Follow Harriet on Twitter

About Harriet


Journal, Day Four

By Bread Loaf Writers' Conference

This week, five poets dispatch from the Bread Loaf Writers’ Conference in Vermont. Bread Loaf, which has been meeting annually for 81 years, divides its participants into different categories—scholar, fellow, waiter, staff, and participant. Each day of the blog will feature a poet from a different category.


Mary Gomez Parham, participant

To make my blog clearer to its readers, I’ll start by revealing a few things about myself that affect the aspects of the conference I’ve chosen to write about and the way I see them. I’m a 50-something-year-old woman and a first-timer at Bread Loaf. I live in Houston and am the daughter of Central American immigrants. For some 25 years, I was a professor of Latin American literature. I’ve been married for 35 years to the same man and am the mother of four children, the youngest of whom is 15. So here I am at that hallowed literary institution, the Bread Loaf Writers’ Conference—a bicultural woman of a certain age from Texas with a head and a hard drive full of poems.

I’ll never forget my arrival at Bread Loaf. As my van pulled up to the front door of the Bread Loaf Inn, what I saw was a place as green and lush as a Belizean jungle, though 30 degrees cooler. I was struck by how well the founders of Bread Loaf had chosen their site 81 years ago. As I walked up the front steps of the Inn, I turned and looked out over an immense pasture, as bucolic as any in the British Isles or in any of Garcilaso’s poems of Spain’s Golden Age. Yes, the founders had purposely and successfully chosen a chunk of real estate that would drive the likes of Dick Cheney to try his hand at a villanelle. From the front steps I walked across an old-fashioned wrap-around porch and then through a homey lobby. Had Eudora Welty or May Sarton sat in that very room? As I walked up the stairs to my room, I wondered if I had perhaps touched the newel post that Robert Frost had rested an elbow on to chat with Louis Untermeyer. Then, opening the door to my room, it occurred to me that it could be the very room that Anne Sexton or Toni Morrison had stayed in years ago.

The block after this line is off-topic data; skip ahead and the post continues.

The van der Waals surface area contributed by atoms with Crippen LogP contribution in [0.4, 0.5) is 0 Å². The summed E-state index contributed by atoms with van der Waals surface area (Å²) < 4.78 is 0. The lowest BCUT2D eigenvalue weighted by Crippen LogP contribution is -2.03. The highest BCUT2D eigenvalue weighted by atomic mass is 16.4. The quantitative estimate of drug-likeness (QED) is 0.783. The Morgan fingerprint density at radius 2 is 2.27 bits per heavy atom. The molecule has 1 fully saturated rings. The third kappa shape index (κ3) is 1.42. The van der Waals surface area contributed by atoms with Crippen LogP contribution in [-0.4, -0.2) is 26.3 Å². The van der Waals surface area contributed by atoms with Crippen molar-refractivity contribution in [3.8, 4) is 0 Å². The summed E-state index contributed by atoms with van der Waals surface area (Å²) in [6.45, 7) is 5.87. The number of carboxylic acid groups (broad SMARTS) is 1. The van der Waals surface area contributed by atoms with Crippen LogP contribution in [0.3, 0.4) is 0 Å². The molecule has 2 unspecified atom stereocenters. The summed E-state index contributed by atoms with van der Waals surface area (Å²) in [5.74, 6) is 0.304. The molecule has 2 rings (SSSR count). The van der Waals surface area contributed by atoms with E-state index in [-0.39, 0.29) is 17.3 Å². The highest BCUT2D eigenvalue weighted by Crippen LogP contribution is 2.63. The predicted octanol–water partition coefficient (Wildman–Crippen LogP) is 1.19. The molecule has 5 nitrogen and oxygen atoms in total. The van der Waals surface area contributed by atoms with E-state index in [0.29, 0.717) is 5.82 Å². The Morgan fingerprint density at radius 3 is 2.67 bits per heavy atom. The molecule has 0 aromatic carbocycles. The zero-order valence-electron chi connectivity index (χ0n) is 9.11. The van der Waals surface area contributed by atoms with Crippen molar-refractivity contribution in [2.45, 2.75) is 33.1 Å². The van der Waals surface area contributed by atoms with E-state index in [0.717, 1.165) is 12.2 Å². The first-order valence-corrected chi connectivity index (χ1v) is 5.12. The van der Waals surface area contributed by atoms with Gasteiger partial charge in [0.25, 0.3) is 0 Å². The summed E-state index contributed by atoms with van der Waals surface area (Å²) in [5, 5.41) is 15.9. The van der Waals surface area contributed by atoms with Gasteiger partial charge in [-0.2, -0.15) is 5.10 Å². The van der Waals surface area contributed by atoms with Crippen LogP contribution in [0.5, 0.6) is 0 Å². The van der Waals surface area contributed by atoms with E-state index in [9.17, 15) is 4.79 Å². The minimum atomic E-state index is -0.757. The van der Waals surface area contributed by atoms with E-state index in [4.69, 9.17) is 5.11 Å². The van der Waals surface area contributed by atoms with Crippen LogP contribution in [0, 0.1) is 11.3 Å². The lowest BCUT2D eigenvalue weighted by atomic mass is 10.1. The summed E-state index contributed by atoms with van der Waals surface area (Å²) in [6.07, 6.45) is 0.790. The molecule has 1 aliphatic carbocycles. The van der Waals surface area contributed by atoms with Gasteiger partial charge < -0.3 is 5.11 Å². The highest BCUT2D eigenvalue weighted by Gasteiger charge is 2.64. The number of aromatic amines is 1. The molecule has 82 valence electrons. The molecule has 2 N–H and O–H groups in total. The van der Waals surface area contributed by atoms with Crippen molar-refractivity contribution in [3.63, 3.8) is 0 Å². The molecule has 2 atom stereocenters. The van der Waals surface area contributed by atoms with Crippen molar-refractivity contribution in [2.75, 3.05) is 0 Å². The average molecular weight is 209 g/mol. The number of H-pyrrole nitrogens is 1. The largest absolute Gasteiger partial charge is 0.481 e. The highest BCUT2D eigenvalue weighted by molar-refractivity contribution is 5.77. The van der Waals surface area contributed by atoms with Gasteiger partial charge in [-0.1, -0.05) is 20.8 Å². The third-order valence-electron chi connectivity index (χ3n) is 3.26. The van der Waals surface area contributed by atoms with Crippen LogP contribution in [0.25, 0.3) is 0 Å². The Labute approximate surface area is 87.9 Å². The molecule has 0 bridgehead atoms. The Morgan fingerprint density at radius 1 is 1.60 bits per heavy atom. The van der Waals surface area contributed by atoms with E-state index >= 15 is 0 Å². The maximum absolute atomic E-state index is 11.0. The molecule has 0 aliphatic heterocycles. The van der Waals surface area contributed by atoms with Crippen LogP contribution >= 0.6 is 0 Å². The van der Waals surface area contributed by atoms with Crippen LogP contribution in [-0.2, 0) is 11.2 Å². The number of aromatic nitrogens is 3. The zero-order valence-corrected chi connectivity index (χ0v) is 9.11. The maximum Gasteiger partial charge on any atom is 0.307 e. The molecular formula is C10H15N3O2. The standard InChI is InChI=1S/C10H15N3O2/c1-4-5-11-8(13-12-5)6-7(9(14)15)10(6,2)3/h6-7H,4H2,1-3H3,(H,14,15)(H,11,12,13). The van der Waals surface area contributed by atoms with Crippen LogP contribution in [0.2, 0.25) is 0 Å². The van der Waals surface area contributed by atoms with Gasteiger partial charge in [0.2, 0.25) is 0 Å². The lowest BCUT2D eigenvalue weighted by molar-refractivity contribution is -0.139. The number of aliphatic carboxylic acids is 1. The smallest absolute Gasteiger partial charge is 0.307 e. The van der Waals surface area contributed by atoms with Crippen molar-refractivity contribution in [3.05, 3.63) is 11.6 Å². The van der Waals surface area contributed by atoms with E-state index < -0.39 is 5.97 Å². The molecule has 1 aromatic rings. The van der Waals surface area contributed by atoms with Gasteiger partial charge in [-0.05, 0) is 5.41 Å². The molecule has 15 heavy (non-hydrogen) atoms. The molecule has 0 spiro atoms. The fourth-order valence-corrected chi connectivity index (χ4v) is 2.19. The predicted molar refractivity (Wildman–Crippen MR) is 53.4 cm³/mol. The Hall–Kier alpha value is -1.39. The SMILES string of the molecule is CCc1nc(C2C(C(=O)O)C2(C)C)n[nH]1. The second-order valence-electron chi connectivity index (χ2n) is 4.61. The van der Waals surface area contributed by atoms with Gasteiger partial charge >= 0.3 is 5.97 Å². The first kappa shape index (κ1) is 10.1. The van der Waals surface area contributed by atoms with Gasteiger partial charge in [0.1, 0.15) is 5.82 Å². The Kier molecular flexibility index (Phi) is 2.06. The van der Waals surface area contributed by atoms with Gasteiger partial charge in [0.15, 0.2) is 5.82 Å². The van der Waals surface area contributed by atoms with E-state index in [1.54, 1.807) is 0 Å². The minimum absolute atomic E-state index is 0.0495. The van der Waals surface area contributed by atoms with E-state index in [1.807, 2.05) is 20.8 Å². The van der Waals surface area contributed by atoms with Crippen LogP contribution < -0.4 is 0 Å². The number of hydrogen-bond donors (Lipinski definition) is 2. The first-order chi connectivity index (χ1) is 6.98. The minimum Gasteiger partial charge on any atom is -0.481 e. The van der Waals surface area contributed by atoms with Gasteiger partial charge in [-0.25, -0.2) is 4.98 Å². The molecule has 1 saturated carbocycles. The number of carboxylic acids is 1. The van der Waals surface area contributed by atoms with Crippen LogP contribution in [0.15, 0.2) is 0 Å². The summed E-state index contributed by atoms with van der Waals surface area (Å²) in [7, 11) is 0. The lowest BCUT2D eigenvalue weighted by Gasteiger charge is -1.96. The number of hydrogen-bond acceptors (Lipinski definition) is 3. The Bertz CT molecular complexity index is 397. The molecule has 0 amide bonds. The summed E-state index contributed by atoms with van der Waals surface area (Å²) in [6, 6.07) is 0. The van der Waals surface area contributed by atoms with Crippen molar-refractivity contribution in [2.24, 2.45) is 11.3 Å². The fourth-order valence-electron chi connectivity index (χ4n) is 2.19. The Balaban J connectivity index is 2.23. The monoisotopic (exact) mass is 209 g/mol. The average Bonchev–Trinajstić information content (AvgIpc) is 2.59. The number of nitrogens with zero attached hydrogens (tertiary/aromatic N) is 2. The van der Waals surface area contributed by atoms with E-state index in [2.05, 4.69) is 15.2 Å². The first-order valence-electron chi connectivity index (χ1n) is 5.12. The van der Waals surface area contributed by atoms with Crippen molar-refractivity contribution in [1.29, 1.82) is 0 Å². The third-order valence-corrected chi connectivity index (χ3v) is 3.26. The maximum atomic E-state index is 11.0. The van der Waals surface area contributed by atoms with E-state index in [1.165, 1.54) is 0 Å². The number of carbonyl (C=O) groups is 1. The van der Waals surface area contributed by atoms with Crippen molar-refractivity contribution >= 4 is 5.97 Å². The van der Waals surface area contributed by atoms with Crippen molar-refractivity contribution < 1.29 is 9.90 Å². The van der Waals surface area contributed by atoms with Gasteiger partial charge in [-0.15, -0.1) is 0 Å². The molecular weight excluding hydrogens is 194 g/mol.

I’m not sure that people raised in New England can appreciate the impact a place like this, so full of literary history and tradition, has on a person raised in the southwest, where a building is old if it was built in the ‘60s and poets’ birthplaces and homes and haunts are few and far between. Since the American poetic tradition has its roots in the northeast, sometimes we writers in the south and west feel a tad like the blind man trying to identify the elephant by feeling only its leg. I mean, I’d read about Frost’s birches, but I’d never seen a birch tree until I got to Vermont. And when he speaks of his “yellow wood,” a Texan thinks of knotty pine. So coming up here to the cradle of American poetry is an essential and enlightening experience for us poets out in the hinterlands.

As for the writers, the lecturers, the guests–all those who come up here to teach us, whether in a classroom or via a lecture–, they’re the best, to put it succinctly. But they’re not just the best and the most talented and the most famous of American writers today: they seem to have been chosen because they are fine teachers, too. They’re the kind of teachers who’ll put an arm around a student’s shoulder and say, “Come on, let’s discuss that line that’s bothering you so much” or, to a student wounded in a workshop, “Here’s a Kleenex. Now let me tell you what happened to me once in a workshop with Donald Justice.” They’re writer-teachers like Percival Everett, Helena Maria Viramontes, William Kittredge, and Linda Bierds, to name a few. Just imagine what it’s like to have one of your poems discussed by a brilliant poet like Toi Derricotte (my workshop leader) who also happens to be a gifted and caring teacher and who in her classes addresses all aspects of writing, not just craft. Yesterday, for instance, she gave us this invaluable advice: “Be gentle with yourself. It’s hard to be a writer.” That’s what we have up here on the Mountain, as the veteran Bread Loafers say—teachers like Toi.

I have to mention the agents and publishing wizards, too. There are a lot of them, and like the teachers, they really care about us students and our progress and go out of their way to help us. My meeting yesterday with literary consultant Amy Holman was one of the most useful experiences I’ve had here. She patiently laid out for me a personalized strategy for getting more poems published in good magazines and journals and stayed beyond our allotted meeting time to discuss writers’ colonies and residencies and such.

Another thing I’ve been impressed with is how smoothly this huge, complex, living organism that is Bread Loaf functions. Having experienced in the flesh the snafus that even small college departments can create, I’m amazed at how these people—Michael Collier, Jennifer Grotz, Noreen Cargill and all the others—can run so efficiently this 12-day meeting of some 280 students, faculty, guests and staff (all “creative types” known for having minds of their own and a propensity for speaking them both eagerly and eloquently). Do you want an extra pillow, a stamp, a copy of your latest magnum opus, a high-chair for your baby? You get it—and fast, too.